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1966 Ford Mustang - Modular Madness

Steve Frediani's Supercharged Mod-Powered Mustang

Photography by Scott Crouse

Strolling the isles of a car show is often an enlightening experience from one vehicle to the next. The thrill is in discovering a car that just stands out in a crowd. Steve Frediani of Claremont, California, owns just such a car. His jaw-dropping '66 Mustang has enough custom accessories and supercharged power to knock the socks off almost any show machine. The complete package is impressive enough, and revolves around the engine swap using a '96 Lincoln Mark VII modular engine.

Steve's father originally purchased the Mustang new, and when Steve entered high school several years later, the car was passed down to him. Like most teenagers, Steve turned a few wrenches until he lost interest and set the project aside. The Mustang sat neglected for the next 20 years, until one day Steve's father told him that he would never finish the car. This challenge motivated Steve to begin the rebuild process. The first thing he did was strip the entire body and then have it primered to protect the original metal. Several years prior, Steve began experimenting with street rods, which gave him the idea for the Mustang's front suspension upgrade. At the time, Steve wasn't aware of any front-end kits, so he had Chisholm Suspension custom build a crossmember with upper A-arm supports that deleted the shock towers. In place of the original bulky front end, Chisholm installed tubular control arms to work with coilover shocks and a rack-and-pinion steering.

With the shock towers out of the way, it was clear that an old-school small-block Ford would be dwarfed inside the cavernous engine bay. One of Steve's friends suggested the new modular 4.6L Ford engine, which sent Steve on a quest until he found a '96 Lincoln Mark VII modular motor and AOD-E transmission. When the monstrous mod motor sat next to the Mustang in Steve's garage, it became evident that the firewall would need to be moved back 2 inches to make everything fit along with modified motor mounts and changes to the oil pan to clear the rack-and-pinion. Plus, the radiator core support had to be enlarged to fit a matching '96 Lincoln radiator, fan, and shroud. As soon as the major engine bay modifications were out of the way, Steve enlisted Advanced Engineering West's Mark Sanchez to modify the Lincoln engine with Mustang four-valve Cobra cylinder heads, a Kenny Bell supercharger, a Cobra throttle-body, and a custom EEC VII computer program to make it all work.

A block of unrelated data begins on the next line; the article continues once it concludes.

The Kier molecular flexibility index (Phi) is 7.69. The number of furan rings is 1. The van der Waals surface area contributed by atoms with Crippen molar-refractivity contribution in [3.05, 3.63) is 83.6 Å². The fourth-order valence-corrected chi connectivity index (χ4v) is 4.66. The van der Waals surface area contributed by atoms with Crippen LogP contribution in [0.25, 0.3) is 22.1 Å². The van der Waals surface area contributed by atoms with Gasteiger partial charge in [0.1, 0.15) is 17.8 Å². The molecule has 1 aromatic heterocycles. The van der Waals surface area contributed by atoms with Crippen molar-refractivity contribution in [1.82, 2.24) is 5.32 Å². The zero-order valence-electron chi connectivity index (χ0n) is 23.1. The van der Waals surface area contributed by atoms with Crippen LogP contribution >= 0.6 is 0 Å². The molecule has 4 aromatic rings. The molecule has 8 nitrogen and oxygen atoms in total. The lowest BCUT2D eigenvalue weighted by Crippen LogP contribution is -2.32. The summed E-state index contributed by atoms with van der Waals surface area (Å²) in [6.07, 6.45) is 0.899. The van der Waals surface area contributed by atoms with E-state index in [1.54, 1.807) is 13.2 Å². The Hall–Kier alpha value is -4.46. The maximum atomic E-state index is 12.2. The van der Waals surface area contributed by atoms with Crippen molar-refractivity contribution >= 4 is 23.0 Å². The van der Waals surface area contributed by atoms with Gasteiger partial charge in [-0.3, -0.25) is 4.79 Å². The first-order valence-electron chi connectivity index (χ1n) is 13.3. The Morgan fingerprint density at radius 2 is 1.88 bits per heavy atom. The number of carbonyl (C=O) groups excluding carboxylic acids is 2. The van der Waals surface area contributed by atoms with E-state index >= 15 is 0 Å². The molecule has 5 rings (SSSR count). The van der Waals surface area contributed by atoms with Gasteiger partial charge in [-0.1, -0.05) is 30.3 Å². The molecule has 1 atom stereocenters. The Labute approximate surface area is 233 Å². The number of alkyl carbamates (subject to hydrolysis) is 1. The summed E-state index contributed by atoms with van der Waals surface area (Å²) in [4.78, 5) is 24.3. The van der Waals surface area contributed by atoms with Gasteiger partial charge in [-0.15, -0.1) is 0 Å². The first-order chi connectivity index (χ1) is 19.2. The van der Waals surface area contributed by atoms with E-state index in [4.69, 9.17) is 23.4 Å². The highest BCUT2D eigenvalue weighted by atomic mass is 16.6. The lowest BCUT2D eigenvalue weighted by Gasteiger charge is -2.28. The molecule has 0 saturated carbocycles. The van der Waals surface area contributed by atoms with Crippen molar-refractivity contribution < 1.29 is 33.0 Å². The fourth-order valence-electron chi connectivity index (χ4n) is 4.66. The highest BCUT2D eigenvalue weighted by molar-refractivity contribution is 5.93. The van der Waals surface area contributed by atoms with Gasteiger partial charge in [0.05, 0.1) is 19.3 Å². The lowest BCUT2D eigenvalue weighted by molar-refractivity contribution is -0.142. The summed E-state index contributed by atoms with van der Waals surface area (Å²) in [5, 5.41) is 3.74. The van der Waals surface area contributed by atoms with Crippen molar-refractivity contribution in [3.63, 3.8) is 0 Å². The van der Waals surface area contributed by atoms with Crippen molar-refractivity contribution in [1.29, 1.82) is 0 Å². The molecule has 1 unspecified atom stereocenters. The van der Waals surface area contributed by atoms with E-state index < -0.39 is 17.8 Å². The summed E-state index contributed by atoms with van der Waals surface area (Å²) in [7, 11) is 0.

Next, Steve had Currie Enterprises build a 9-inch rearend and outfit it with a limited slip, 3.71:1 gears, and disc brakes. When bolted under the car, the rearend is held in place by a Global West Stage III suspension package. As soon as the Mustang was mobile, Steve put in a call to Gene Winfield to help out with the bodywork and paint. The rearend features a full-width taillight design while the rear bumper has been frenched to the rear quarter-panels to provide a smooth, flowing look. When the rear bodywork was finished, Steve and Gene moved onto the front of the car and custom-fabricated a new grille. The inner headlight surroundings had to be cut back to allow for a full-length grille opening that creates an even visual flow with the frenched front bumper. By the time the body looked good enough for paint, the two decided to go with one of Gene's custom-mixed pearl paint jobs. This called for several gallons of PPG orange, pearl, and white to cover the entire car. Gene applied the scallops and then blended them together by recessing them into the side panels.

When the paint was dry, Steve took his Mustang directly to Mike Ambrose where a complete leather interior wraps around two Glide Engineering bucket seats, the back seat, and a custom center console. The dashpad made way for a complete color match while Steve custom-fabricated his own instrument cluster, shifter knob, and accessory plates.

The road to show-car stardom has been a long one for Steve Frediani, but if you ask him about the amount of time he's spent designing, fabricating, and polishing, he'll tell you it's all worth it. One look at Steve's vintage modular Mustang is enough to make anyone appreciate the style of the '60s while embracing the technology of today.

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